TEENAGE USA FIVE-YEAR ANNIVERSARY PARTY with Thanatopop, The Two-Minute Miracles, the Weekend and others, at Healey's (178 Bathurst), Friday and Saturday (November 8 and 9). $8/night. www.teenageusarecordings.com. Rating: NNNNN
they launched brazen belter Peaches before the electroclash explosion. They achieved the near miracle of an Eric's Trip reunion. And they've held down Toronto's guitar-driven indie rock fort in the face of DJ culture and U.S. bubblegum pop tarts.It's amazing to think Teenage USA's only been around for five years.
The story of the ironically named label (they're neither teenagers nor American) has slipped into legend since Phil Klygo and Mark DiPietro teamed up back in 1997.
Klygo, an underground zinester/music scenester, was promoting cult bands like Pecola and Smallmouth with limited resources when he met former EMI A&R dude DiPietro. The two realized that two heads, and wallets, worked better than one, and a pint-sized revolution was hatched.
"We fashioned ourselves after the labels we admired in the States, like Drag City, Sub Pop and Matador," explains Klygo, trying to stave off a hangover with vegan grub at Tequila Bookworm.
"Through the 90s, those were the labels putting out the records I was listening to. Those rosters are eclectic -- not waaay out there, but still a lot of different sounds. If you saw the Drag City logo, you just knew you had to pick it up -- nine times out of 10, it would be a great record.
"We wanted to create a label that wasn't genre-specific, which is hard to market," says Klygo. "We've chosen to work with artists we honestly believe in. The diversity is there."
Damn straight. The Jolly Roger-logoed label's impressive 30-album discography ranges from the fizz pop of playground punks the Weekend to Robin Black's glamstravaganza and the Mean Red Spiders' library of expansive space-rock records.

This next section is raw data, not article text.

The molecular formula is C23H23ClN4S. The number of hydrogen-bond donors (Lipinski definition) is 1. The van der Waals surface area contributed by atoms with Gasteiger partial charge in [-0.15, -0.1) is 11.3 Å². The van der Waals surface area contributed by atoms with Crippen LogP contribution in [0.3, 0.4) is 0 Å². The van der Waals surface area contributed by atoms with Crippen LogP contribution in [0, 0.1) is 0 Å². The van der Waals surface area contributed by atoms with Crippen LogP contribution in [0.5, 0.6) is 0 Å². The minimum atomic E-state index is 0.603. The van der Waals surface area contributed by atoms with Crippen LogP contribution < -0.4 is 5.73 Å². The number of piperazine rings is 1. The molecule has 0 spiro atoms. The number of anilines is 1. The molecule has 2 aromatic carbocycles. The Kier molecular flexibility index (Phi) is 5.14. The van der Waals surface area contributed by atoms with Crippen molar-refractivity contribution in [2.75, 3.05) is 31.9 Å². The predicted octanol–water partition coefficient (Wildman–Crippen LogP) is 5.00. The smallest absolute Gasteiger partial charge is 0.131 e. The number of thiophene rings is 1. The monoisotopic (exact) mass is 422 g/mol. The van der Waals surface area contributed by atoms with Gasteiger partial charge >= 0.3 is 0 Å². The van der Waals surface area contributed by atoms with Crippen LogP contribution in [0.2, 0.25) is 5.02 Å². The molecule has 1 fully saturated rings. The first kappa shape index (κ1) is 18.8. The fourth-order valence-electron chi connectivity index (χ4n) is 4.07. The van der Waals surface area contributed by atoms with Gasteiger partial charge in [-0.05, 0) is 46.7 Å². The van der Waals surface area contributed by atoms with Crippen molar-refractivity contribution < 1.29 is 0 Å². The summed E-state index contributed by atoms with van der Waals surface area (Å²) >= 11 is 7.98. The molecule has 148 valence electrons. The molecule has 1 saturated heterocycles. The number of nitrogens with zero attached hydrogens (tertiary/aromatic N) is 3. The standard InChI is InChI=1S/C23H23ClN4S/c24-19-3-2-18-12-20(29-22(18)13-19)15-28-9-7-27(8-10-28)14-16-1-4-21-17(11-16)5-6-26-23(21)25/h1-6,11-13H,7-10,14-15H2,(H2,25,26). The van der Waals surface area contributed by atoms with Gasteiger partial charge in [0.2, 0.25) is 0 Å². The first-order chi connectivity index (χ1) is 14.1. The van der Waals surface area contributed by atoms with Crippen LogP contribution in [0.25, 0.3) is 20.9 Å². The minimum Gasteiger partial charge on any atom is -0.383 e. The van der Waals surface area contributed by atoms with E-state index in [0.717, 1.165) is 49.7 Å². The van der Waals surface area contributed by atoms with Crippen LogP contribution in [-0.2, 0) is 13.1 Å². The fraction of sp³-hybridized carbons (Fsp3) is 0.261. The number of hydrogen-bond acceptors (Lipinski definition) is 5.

Throw in a comedy disc by local stand-up Gord Disley and, yes, the infamous self-titled debut by the Berlin-based Peaches, and the label's role in championing this country's finest seems pretty clear.
What's also impressive is how well the boys have managed to negotiate the tricky politics between indie cred and industry success.
After weathering a much-publicized takeover by "major indie" umbrella Song Corp. in the summer of 2000 and the music group's subsequent bankruptcy last year, Teenage USA's more or less back where it started -- albeit with wider recognition.
Klygo and DiPietro run their label like a super-efficient business, while remaining true to their anti-establishment principles.
"I never had any aspirations of being a label dude," says Klygo. "I'm very much a DIY guy."
Both deal with the requisite disgruntled musicians who take issue with the decisions they've made as programmers of the last two Canadian Music Weeks.
According to Mean Red Spider Greg Chambers, nursing his own hangover at the table, that hostility is inevitable.
"I'm a big one for hating," he says. "I hate CMW and I hate NXNE. As a band on the outside, it becomes a popularity contest. Half the time you're not gonna be happy playing, regardless of what slot you're in. I think that's where a lot of the trashing comes from. Everyone wants to play the Horseshoe Saturday night at 11:30, and if they don't they feel slighted."
If you can't please all the people all the time, you have to take gratification where you can find it.
Take Peaches, for example. Does Klygo feel vindicated by her current notoriety? He shrugs.
"The label doesn't have to be and shouldn't be the story," he says. "The artist is the story. From day one, Peaches knew exactly what she wanted. She didn't want to deal with the business end of things. And I saw her go from our label to Kitty-Yo to XL.
"There's a certain vindication, yeah, but what's frustrating is all those people who are now all over her. I feel like saying, "Yeah, why didn't you fuckin' listen when I gave you the record?,' 'cause we could've kept her on our label?"email@example.com